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Debates Forum

  1. Standard member joneschr
    Some guy
    20 Apr '10 18:49 / 2 edits
    I've been seeing more and more of these signs posted around businesses lately:

    http://www.compliancesigns.com/media/CAWE/CAWE-9796_300.gif

    I've asked clerks/waiters at the stores what food/beverages this specifically is meant to address and what chemicals, and all I get are vague shrugs.

    Anyone know the details on why suddenly virtually every food-selling establishment feels obliged to start posting this? The lack of any more specific information makes this law truly pointless. Are customers realistically just supposed to boycot the entire establishment rather than learn more details on what products they are supposed to avoid?
  2. 20 Apr '10 18:56
    That is pretty useless indeed. If they know that certain chemicals are dangerous for human health, why not ban them?
  3. 20 Apr '10 19:08
    Originally posted by KazetNagorra
    That is pretty useless indeed. If they know that certain chemicals are dangerous for human health, why not ban them?
    monsanto.
  4. 20 Apr '10 19:08
    interstate commerce laws.
  5. 20 Apr '10 19:08
    lobbyists.
  6. 20 Apr '10 19:09
    greedy (i.e., realistic) politicians.
  7. Standard member joneschr
    Some guy
    20 Apr '10 20:00
    Originally posted by KazetNagorra
    That is pretty useless indeed. If they know that certain chemicals are dangerous for human health, why not ban them?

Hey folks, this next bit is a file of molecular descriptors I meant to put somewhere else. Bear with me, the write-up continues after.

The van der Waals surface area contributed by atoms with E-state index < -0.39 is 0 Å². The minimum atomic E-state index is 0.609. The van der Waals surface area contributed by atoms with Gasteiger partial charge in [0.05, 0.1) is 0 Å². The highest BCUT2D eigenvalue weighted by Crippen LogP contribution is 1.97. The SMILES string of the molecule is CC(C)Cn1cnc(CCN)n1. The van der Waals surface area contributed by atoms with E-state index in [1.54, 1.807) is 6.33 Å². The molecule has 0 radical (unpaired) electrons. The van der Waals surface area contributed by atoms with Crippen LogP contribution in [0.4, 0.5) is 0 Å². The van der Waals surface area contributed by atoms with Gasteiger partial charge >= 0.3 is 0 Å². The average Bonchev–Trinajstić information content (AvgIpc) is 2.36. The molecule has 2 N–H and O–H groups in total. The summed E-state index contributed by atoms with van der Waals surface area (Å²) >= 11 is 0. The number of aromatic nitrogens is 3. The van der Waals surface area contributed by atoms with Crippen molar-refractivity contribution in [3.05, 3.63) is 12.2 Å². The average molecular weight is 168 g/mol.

It's one thing to place the responsibility on the consumer. If people choose to knowingly adopt cancer (and ideally forfeit health coverage for it), I guess that's an approach.

    But you have to at least give the consumer the tools to make the decision. Simply telling them to ban all the distributors, without telling them why, is pointless.
  8. 20 Apr '10 20:14 / 2 edits
    Originally posted by joneschr
    It's one thing to place the responsibility on the consumer. If people choose to knowingly adopt cancer (and ideally forfeit health coverage for it), I guess that's an approach.

    But you have to at least give the consumer the tools to make the decision. Simply telling them to ban all the distributors, without telling them why, is pointless.
    I agree - whatever this is about, it's stupid - it would be nice if the consumer had perhaps a wee bit of an idea about what chemicals the sign is specifically referring to. An example of such a chemical would be mercury which can be especially harmful to fetuses and young children.

    http://www.epa.gov/fishadvisories/advice/

    So if an establishment was selling tunafish or swordfish, they would probably have to post that menacing looking sign that would cause many to flee to the hills in terror - even though it would be perfectly safe (and actually healthy) for most people to eat these types of fish, as long as they didn't overdo it.

    Ultimately, everyone will end up ignoring these signs because they're so vague, and the actual risks that these signs are addressing will go unheeded by the people who should be heeding them.
  9. 21 Apr '10 06:40
    Originally posted by joneschr
    It's one thing to place the responsibility on the consumer. If people choose to knowingly adopt cancer (and ideally forfeit health coverage for it), I guess that's an approach.

    But you have to at least give the consumer the tools to make the decision. Simply telling them to ban all the distributors, without telling them why, is pointless.
    Why would any consumer WANT carcinogenic chemicals in their food? How many Randies are there out there?
  10. 21 Apr '10 10:56
    Originally posted by KazetNagorra
    Why would any consumer WANT carcinogenic chemicals in their food? How many Randies are there out there?
    There's a lot of chemicals that can be dangerous if ingested in huge amounts by rats, but are perfectly harmless if you eat only very small amounts of them.